by Meredith Farkas on 10/18/2016 with 21 comments

Many of you who read my blog already know that I came to librarianship from social work, where I was a child and family psychotherapist. As a therapist, one of our major guiding documents (whether we liked it or not) was the DSM (Diagnostic and Statistical Manual of Mental Disorders). The DSM determined what things …

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Playing the super-productive librarian. My #LISMentalHealth Week post

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Playing the super-productive librarian. My #LISMentalHealth Week postabout me, libraries, Work, Work-life balance

by Meredith Farkas on 1/19/2016 with 12 comments

I know a lot of librarians who’ve suffered with depression or anxiety, take psychotropics, or who go to therapy. It makes me wonder if people with mental illness are drawn to librarianship in greater numbers than other professions. I was very happy — and a little trepidatious — when I saw that two fantastic librarians …

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Should the horrible first job search be seen as a rite-of-passage?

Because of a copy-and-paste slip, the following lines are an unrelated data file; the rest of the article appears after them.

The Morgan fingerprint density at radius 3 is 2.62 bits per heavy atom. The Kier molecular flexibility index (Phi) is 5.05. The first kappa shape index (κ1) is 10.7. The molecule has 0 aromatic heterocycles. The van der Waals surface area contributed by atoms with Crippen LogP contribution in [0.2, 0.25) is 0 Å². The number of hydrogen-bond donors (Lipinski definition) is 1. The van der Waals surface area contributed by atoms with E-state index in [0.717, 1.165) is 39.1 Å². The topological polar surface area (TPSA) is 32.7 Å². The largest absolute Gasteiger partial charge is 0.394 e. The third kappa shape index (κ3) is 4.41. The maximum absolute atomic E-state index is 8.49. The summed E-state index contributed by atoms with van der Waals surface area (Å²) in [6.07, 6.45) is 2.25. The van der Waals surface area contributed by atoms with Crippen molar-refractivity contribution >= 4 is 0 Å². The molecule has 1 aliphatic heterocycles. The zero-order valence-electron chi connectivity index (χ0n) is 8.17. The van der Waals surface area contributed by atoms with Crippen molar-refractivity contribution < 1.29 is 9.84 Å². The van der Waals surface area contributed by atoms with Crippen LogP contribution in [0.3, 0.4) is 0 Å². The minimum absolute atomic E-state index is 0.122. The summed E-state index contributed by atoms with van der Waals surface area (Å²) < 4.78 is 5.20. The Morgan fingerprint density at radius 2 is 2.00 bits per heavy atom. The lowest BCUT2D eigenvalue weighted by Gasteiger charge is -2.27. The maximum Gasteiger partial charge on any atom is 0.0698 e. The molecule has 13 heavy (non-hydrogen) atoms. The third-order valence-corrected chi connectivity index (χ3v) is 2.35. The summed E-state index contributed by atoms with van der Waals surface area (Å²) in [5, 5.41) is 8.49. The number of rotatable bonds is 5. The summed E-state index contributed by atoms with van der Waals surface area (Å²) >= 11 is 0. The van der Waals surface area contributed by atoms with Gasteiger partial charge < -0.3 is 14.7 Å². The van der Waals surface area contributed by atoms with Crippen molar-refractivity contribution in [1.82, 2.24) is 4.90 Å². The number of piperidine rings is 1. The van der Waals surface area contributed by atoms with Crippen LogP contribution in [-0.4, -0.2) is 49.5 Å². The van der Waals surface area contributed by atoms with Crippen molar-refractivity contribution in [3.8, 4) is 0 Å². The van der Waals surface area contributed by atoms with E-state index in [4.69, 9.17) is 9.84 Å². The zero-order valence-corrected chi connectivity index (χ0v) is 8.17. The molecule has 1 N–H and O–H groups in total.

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Should the horrible first job search be seen as a rite-of-passage?about me, career, free the information!, job search, librarianship, libraries, library school, management, Work

by Meredith Farkas on 11/9/2015 with 13 comments

I felt really sad when I read Kyle Shockey’s post on the Librarian Burnout blog about feeling burnout after library school and being in the midst of the job hunt. By all indications, he is one of those rare recent grads who followed the advice so many of us give to LIS students — don’t …

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The Next Librarian of Congress?

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The Next Librarian of Congress?ALA, free the information!, intellectual freedom, librarianship, libraries, management, open access

by Meredith Farkas on 10/6/2015 with 0 comment

Late last week, I received an email from the culture editor at the New Republic about writing an article on the next Librarian of Congress. It was the first offer I’ve ever had to write for a non-library-centric publication and the New Republic has a political bent I really respect, so it was an offer …